7. Nice to see AI got plenty of mentions, that's one of my fave Spielberg films. Moulin Rouge! wins hands down for art direction, that movie is so gorgeous! I especially love the El Tango de Roxanne scene.

    1. At one point, AI had 15 nominations! It's so well-crafted. Moulin Rouge! is a visual delight. Glad you agree, Ruth.

  8. Love these picks. I had no idea you liked AI so much. I really enjoy that film too. Honestly man, 2001 was such a poorly represented year at the Oscars. The CinSpec's got it right - Mulholland Dr., Lantana, Sexy Beast, In the Bedroom, all excellent films.

    1. Thanks so much man! AI is frequently in and out of my top 100 films of all time. It's a remarkable achievement by Spielberg. Oh, you saw (and liked) Lantana then? That's awesome!

  9. Picture:
    Black Hawk Down
    Gosford Park-Winner
    In the Bedroom
    Five excellent films but Altman's application of his signature overlapping style to both an Agatha Christie style mystery and a Merchant/Ivory period piece is dazzling.

    Robert Altman-Gosford Park-Winner
    Todd Field-In the Bedroom
    Ray Lawrence-Lantana
    David Lynch-Mulholland Drive
    Christopher Nolan-Memento
    Both Lynch and Nolan created twisty unhinged worlds in their films. Lawrence and Field close somewhat suffocating ones but with the cream of the British acting world at his disposal Altman expertly guides us though the complicated maze of Gosford Park and making it entertaining without fail.

    Lior Ashkenazi-Late Marriage
    Ryan Gosling-The Believer
    Anthony La Paglia-Lantana-Winner
    Guy Pearce-Memento
    Tom Wilkinson-In the Bedroom
    There were actually six outstanding performances and I had to exclude Ray Winstone in Sexy Beast. Gosling is chilling in Believer and Ashkenazi terrific showing the frustration of dealing with the pressures from his family to reliniquish his bachlorhood in Late Marriage. Both Pearce and Wilkinson are great dealing with very different but disorienting situations but my vote goes to the under appreciated La Paglia who offers a portrayal of great subtlety in Lantana.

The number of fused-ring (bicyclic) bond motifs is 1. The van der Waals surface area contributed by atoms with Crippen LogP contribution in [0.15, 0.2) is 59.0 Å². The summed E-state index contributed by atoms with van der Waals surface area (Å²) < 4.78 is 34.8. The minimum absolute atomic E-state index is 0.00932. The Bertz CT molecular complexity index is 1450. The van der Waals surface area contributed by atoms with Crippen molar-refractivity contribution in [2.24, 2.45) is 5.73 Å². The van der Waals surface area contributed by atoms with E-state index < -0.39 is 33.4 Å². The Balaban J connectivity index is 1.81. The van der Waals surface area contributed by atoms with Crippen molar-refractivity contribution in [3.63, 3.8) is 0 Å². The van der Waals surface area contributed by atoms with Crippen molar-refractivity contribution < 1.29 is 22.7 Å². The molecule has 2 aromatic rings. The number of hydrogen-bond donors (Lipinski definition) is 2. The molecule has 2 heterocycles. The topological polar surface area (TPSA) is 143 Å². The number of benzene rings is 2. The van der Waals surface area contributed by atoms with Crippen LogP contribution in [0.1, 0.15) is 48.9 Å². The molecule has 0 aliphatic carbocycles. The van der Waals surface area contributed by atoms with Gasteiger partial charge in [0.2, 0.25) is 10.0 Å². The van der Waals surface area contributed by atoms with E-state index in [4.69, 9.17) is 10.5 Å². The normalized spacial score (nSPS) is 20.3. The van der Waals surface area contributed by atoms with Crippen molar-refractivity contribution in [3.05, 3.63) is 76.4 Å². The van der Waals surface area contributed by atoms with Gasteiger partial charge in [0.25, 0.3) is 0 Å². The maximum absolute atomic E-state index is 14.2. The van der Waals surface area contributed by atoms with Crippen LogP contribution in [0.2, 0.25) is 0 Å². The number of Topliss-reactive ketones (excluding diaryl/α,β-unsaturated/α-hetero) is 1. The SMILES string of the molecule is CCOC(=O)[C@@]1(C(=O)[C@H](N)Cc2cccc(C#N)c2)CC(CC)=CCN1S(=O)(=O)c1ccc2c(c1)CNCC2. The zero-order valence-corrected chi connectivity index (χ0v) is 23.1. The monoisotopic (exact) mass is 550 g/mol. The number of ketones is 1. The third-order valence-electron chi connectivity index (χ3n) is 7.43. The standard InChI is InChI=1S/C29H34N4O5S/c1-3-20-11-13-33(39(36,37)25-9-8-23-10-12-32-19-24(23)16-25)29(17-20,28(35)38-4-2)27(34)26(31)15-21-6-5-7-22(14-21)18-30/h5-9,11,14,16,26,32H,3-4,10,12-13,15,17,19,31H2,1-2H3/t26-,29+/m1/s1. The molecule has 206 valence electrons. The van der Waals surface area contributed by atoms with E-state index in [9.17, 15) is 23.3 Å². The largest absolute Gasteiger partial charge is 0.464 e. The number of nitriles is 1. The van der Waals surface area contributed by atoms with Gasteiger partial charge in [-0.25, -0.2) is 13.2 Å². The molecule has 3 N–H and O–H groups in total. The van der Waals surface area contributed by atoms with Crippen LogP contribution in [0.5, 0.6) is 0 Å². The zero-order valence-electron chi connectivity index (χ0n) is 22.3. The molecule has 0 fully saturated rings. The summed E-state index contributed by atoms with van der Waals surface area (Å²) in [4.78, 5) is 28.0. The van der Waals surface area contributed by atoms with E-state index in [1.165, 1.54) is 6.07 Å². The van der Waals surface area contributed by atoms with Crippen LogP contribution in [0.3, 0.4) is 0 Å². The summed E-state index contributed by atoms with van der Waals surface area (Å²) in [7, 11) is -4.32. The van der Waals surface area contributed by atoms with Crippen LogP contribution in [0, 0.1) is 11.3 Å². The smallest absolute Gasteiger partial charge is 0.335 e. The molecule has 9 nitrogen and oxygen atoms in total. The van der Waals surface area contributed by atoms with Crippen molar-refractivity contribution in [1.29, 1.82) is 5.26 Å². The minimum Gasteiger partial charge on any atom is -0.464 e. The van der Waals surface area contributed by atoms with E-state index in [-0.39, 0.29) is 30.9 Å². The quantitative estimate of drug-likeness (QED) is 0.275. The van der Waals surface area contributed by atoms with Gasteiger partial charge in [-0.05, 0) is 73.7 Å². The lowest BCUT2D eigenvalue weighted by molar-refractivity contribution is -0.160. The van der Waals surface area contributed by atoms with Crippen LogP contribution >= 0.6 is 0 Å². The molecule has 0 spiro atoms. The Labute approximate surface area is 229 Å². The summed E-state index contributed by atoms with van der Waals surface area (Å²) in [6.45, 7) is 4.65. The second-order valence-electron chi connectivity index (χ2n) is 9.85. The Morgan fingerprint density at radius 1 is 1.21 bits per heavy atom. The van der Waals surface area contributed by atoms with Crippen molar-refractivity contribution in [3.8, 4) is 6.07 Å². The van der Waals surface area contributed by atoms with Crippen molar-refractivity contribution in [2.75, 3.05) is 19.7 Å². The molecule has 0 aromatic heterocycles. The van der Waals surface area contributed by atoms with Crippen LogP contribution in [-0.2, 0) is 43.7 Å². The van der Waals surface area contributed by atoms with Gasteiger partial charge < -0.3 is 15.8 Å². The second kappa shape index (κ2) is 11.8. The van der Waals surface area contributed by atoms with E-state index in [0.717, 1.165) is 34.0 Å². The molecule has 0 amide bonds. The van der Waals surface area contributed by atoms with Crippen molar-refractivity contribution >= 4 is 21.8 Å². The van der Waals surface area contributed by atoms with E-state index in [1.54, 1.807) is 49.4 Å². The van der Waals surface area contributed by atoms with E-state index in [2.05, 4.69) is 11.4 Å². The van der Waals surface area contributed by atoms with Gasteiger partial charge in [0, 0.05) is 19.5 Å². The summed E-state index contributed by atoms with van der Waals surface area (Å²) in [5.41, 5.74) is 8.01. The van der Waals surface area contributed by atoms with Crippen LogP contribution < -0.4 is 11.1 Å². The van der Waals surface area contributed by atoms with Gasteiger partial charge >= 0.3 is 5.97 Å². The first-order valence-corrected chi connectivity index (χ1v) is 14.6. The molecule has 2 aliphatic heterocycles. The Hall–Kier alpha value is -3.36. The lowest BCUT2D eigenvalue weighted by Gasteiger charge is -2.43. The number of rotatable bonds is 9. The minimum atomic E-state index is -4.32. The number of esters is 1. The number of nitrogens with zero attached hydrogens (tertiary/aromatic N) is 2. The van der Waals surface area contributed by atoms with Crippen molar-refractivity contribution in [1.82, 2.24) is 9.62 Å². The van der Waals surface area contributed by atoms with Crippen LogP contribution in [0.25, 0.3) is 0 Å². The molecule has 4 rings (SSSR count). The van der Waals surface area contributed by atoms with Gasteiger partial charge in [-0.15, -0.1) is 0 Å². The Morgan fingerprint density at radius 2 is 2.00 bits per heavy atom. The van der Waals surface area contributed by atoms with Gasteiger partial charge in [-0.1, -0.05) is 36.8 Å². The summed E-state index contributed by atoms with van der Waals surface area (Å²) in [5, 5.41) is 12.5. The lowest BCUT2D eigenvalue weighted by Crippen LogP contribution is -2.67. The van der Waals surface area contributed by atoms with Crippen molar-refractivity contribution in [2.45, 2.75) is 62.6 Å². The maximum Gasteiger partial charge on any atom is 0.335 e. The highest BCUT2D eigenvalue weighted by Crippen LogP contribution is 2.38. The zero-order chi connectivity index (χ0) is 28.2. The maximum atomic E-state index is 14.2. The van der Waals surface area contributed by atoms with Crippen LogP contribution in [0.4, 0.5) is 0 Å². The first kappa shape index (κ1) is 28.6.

Glenn Close-The Safety of Objects
    Isabelle Huppert-The Piano Teacher
    Sissy Spacek-In the Bedroom-Winner
    Naomi Watts-Mulholland Drive
    Reese Witherspoon-Legally Blonde
    Reese's sunny megawatt star performance as Elle Woods in Legally Blonde is certainly the most enjoyable of the year, that she manages to instill so much depth into what would seem a surface character is impressive. While I didn't care much for the film Naomi Watts gives an layered interesting perfomance in Mulholland Drive and Huppert is customarily excellent in Piano Teacher. My choice though came down between the troubled mothers portrayed by Glenn and Sissy. Glenn deeply conflicted Esther is beautiful work but as the flinty controlling Ruth Sissy is a revelation turning her earth mother persona inside out. She should have won the actual prize this year.

    Supporting Actor:
    Adrien Brody-Harrison's Flowers
    Hayden Christenson-Life as a House
    Edward Hermann-The Cat's Meow
    Ben Kingsley-Sexy Beast-Winner
    Ray Liotta-Heartbreakers
    Interesting but no real stand out work in this category this year save Kingsley who easily takes the prize in Sexy Beast.

    Supporting Actress:
    Kelly MacDonald-Gosford Park
    Helen Mirren-Gosford Park
    Doris Roberts-All Over the Guy
    Kristen Scott-Thomas-Life as a House
    Marisa Tomei-In the Bedroom-Winner
    MacDonald, up against a cast full of some of the finest performers around, gives such a quiet intricate performance that the audience doesn't realize until the end just how sharp she is. Mirren, superior as always, nails her big scene but the remainder of her role is filled with revealing touches. Kristen shows the complexities of her character dipping beneath the surface to make a part that could have been one note come alive. Doris Roberts's part is small but her wise, warm reading of Esther adds a poignancy to the film that would be absent otherwise. Tomei shows that all the derision thrown at her over her win for My Cousin Vinny was undeserved with her dynamite piece of work as the damaged woebegone Natalie.

    1. Lantana! Can't believe someone else has actually seen it, let alone also gives LaPaglia the win. Love that you nominate that film too. Gosling and Witherspoon almost made my lineups, and it's great seeing Kingsley and Tomei get the supporting wins.

  10. I think that Billy Bob Thornton was better in The Man Who Wasn't There than Billy Bob Thornton was in Monster's Ball.

    1. I really need to rewatch The Man Who Wasn't There, but Thornton blew me away when I rewatched some of Monster's Ball before I posted these.